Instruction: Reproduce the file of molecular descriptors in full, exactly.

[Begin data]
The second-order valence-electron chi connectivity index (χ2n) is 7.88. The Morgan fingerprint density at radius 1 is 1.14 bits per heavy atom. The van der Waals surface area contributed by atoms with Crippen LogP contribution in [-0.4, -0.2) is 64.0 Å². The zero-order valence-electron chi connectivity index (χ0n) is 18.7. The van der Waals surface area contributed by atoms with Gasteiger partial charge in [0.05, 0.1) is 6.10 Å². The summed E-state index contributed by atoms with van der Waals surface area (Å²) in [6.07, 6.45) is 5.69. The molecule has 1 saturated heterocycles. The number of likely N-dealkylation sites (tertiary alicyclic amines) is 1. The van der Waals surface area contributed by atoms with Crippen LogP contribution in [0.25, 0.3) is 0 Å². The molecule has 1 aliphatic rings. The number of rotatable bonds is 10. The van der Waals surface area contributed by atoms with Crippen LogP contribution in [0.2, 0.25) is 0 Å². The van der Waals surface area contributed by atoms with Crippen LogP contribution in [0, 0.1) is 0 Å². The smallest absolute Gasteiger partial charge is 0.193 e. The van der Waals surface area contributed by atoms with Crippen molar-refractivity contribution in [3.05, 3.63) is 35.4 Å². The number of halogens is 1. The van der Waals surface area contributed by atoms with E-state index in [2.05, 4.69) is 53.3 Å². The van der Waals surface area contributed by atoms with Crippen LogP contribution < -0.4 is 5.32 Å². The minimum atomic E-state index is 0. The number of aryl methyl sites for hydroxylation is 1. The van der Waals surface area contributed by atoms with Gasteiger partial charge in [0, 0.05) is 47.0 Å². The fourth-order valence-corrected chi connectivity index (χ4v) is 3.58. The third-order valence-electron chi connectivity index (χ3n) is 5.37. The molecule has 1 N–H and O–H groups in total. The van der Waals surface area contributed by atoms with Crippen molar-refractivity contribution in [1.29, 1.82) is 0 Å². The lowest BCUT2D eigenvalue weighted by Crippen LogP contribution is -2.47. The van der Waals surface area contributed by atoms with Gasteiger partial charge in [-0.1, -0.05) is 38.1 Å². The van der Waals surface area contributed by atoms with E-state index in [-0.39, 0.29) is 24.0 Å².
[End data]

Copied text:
The second-order valence-electron chi connectivity index (χ2n) is 7.88. The Morgan fingerprint density at radius 1 is 1.14 bits per heavy atom. The van der Waals surface area contributed by atoms with Crippen LogP contribution in [-0.4, -0.2) is 64.0 Å². The zero-order valence-electron chi connectivity index (χ0n) is 18.7. The van der Waals surface area contributed by atoms with Gasteiger partial charge in [0.05, 0.1) is 6.10 Å². The summed E-state index contributed by atoms with van der Waals surface area (Å²) in [6.07, 6.45) is 5.69. The molecule has 1 saturated heterocycles. The number of likely N-dealkylation sites (tertiary alicyclic amines) is 1. The van der Waals surface area contributed by atoms with Crippen LogP contribution in [0.25, 0.3) is 0 Å². The molecule has 1 aliphatic rings. The number of rotatable bonds is 10. The van der Waals surface area contributed by atoms with Crippen LogP contribution in [0.2, 0.25) is 0 Å². The van der Waals surface area contributed by atoms with Crippen LogP contribution in [0, 0.1) is 0 Å². The smallest absolute Gasteiger partial charge is 0.193 e. The van der Waals surface area contributed by atoms with Crippen molar-refractivity contribution in [3.05, 3.63) is 35.4 Å². The number of halogens is 1. The van der Waals surface area contributed by atoms with E-state index in [2.05, 4.69) is 53.3 Å². The van der Waals surface area contributed by atoms with Crippen LogP contribution < -0.4 is 5.32 Å². The minimum atomic E-state index is 0. The number of aryl methyl sites for hydroxylation is 1. The van der Waals surface area contributed by atoms with Gasteiger partial charge in [0, 0.05) is 47.0 Å². The fourth-order valence-corrected chi connectivity index (χ4v) is 3.58. The third-order valence-electron chi connectivity index (χ3n) is 5.37. The molecule has 1 N–H and O–H groups in total. The van der Waals surface area contributed by atoms with Crippen molar-refractivity contribution in [1.29, 1.82) is 0 Å². The lowest BCUT2D eigenvalue weighted by Crippen LogP contribution is -2.47. The van der Waals surface area contributed by atoms with Gasteiger partial charge in [-0.1, -0.05) is 38.1 Å². The van der Waals surface area contributed by atoms with E-state index in [-0.39, 0.29) is 24.0 Å².